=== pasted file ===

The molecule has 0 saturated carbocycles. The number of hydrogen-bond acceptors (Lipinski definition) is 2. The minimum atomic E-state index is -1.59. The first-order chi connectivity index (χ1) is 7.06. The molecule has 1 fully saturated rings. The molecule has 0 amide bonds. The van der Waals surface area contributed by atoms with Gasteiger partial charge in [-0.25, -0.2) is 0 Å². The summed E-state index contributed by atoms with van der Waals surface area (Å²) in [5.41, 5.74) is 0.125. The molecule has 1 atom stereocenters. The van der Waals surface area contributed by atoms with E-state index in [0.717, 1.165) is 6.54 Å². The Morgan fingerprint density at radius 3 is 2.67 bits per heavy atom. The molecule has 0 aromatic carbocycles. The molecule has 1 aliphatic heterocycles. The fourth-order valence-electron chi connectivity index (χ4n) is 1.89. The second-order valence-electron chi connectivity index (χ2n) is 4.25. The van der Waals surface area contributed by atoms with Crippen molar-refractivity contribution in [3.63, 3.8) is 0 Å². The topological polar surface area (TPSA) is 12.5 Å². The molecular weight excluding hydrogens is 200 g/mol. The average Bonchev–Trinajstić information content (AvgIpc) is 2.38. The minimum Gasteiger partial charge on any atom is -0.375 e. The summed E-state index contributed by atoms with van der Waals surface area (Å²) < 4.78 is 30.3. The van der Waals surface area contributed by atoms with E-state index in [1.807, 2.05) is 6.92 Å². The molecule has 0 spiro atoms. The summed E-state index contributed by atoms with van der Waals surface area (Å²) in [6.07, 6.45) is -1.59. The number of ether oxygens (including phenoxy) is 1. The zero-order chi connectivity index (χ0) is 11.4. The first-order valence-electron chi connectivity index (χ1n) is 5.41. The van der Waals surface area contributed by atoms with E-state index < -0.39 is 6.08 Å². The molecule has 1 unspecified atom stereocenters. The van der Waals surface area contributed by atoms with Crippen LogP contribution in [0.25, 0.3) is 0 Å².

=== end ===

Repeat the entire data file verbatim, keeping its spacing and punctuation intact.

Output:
The molecule has 0 saturated carbocycles. The number of hydrogen-bond acceptors (Lipinski definition) is 2. The minimum atomic E-state index is -1.59. The first-order chi connectivity index (χ1) is 7.06. The molecule has 1 fully saturated rings. The molecule has 0 amide bonds. The van der Waals surface area contributed by atoms with Gasteiger partial charge in [-0.25, -0.2) is 0 Å². The summed E-state index contributed by atoms with van der Waals surface area (Å²) in [5.41, 5.74) is 0.125. The molecule has 1 atom stereocenters. The van der Waals surface area contributed by atoms with E-state index in [0.717, 1.165) is 6.54 Å². The Morgan fingerprint density at radius 3 is 2.67 bits per heavy atom. The molecule has 0 aromatic carbocycles. The molecule has 1 aliphatic heterocycles. The fourth-order valence-electron chi connectivity index (χ4n) is 1.89. The second-order valence-electron chi connectivity index (χ2n) is 4.25. The van der Waals surface area contributed by atoms with Crippen molar-refractivity contribution in [3.63, 3.8) is 0 Å². The topological polar surface area (TPSA) is 12.5 Å². The molecular weight excluding hydrogens is 200 g/mol. The average Bonchev–Trinajstić information content (AvgIpc) is 2.38. The minimum Gasteiger partial charge on any atom is -0.375 e. The summed E-state index contributed by atoms with van der Waals surface area (Å²) < 4.78 is 30.3. The van der Waals surface area contributed by atoms with E-state index in [1.807, 2.05) is 6.92 Å². The molecule has 0 spiro atoms. The summed E-state index contributed by atoms with van der Waals surface area (Å²) in [6.07, 6.45) is -1.59. The number of ether oxygens (including phenoxy) is 1. The zero-order chi connectivity index (χ0) is 11.4. The first-order valence-electron chi connectivity index (χ1n) is 5.41. The van der Waals surface area contributed by atoms with E-state index < -0.39 is 6.08 Å². The molecule has 1 unspecified atom stereocenters. The van der Waals surface area contributed by atoms with Crippen LogP contribution in [0.25, 0.3) is 0 Å².